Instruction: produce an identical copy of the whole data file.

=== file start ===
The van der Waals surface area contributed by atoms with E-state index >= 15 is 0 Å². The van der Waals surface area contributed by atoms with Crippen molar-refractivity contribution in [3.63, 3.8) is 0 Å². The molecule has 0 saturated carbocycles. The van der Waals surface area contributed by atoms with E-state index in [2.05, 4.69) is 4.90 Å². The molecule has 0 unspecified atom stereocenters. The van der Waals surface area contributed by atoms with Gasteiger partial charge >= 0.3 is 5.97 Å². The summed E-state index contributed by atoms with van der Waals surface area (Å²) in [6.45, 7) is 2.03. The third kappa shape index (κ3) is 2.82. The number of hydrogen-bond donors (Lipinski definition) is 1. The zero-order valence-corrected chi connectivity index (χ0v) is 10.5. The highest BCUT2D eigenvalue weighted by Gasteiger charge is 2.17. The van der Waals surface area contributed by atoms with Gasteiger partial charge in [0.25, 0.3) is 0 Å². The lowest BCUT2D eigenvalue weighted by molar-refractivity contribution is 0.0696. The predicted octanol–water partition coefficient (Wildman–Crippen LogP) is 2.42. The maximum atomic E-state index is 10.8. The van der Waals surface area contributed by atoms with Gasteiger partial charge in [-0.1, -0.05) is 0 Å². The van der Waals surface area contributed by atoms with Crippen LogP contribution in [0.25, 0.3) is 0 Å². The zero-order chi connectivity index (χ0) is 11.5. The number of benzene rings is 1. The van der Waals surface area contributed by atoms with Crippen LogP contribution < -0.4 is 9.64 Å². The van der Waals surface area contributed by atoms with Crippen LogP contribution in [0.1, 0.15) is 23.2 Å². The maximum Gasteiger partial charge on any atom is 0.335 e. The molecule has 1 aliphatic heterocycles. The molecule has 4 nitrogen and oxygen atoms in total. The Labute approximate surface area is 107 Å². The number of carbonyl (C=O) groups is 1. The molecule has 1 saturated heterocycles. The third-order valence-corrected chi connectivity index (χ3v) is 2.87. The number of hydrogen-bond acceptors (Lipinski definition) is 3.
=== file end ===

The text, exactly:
The van der Waals surface area contributed by atoms with E-state index >= 15 is 0 Å². The van der Waals surface area contributed by atoms with Crippen molar-refractivity contribution in [3.63, 3.8) is 0 Å². The molecule has 0 saturated carbocycles. The van der Waals surface area contributed by atoms with E-state index in [2.05, 4.69) is 4.90 Å². The molecule has 0 unspecified atom stereocenters. The van der Waals surface area contributed by atoms with Gasteiger partial charge >= 0.3 is 5.97 Å². The summed E-state index contributed by atoms with van der Waals surface area (Å²) in [6.45, 7) is 2.03. The third kappa shape index (κ3) is 2.82. The number of hydrogen-bond donors (Lipinski definition) is 1. The zero-order valence-corrected chi connectivity index (χ0v) is 10.5. The highest BCUT2D eigenvalue weighted by Gasteiger charge is 2.17. The van der Waals surface area contributed by atoms with Gasteiger partial charge in [0.25, 0.3) is 0 Å². The lowest BCUT2D eigenvalue weighted by molar-refractivity contribution is 0.0696. The predicted octanol–water partition coefficient (Wildman–Crippen LogP) is 2.42. The maximum atomic E-state index is 10.8. The van der Waals surface area contributed by atoms with Gasteiger partial charge in [-0.1, -0.05) is 0 Å². The van der Waals surface area contributed by atoms with Crippen LogP contribution in [0.25, 0.3) is 0 Å². The zero-order chi connectivity index (χ0) is 11.5. The number of benzene rings is 1. The van der Waals surface area contributed by atoms with Crippen LogP contribution < -0.4 is 9.64 Å². The van der Waals surface area contributed by atoms with Crippen LogP contribution in [0.1, 0.15) is 23.2 Å². The maximum Gasteiger partial charge on any atom is 0.335 e. The molecule has 1 aliphatic heterocycles. The molecule has 4 nitrogen and oxygen atoms in total. The Labute approximate surface area is 107 Å². The number of carbonyl (C=O) groups is 1. The molecule has 1 saturated heterocycles. The third-order valence-corrected chi connectivity index (χ3v) is 2.87. The number of hydrogen-bond acceptors (Lipinski definition) is 3.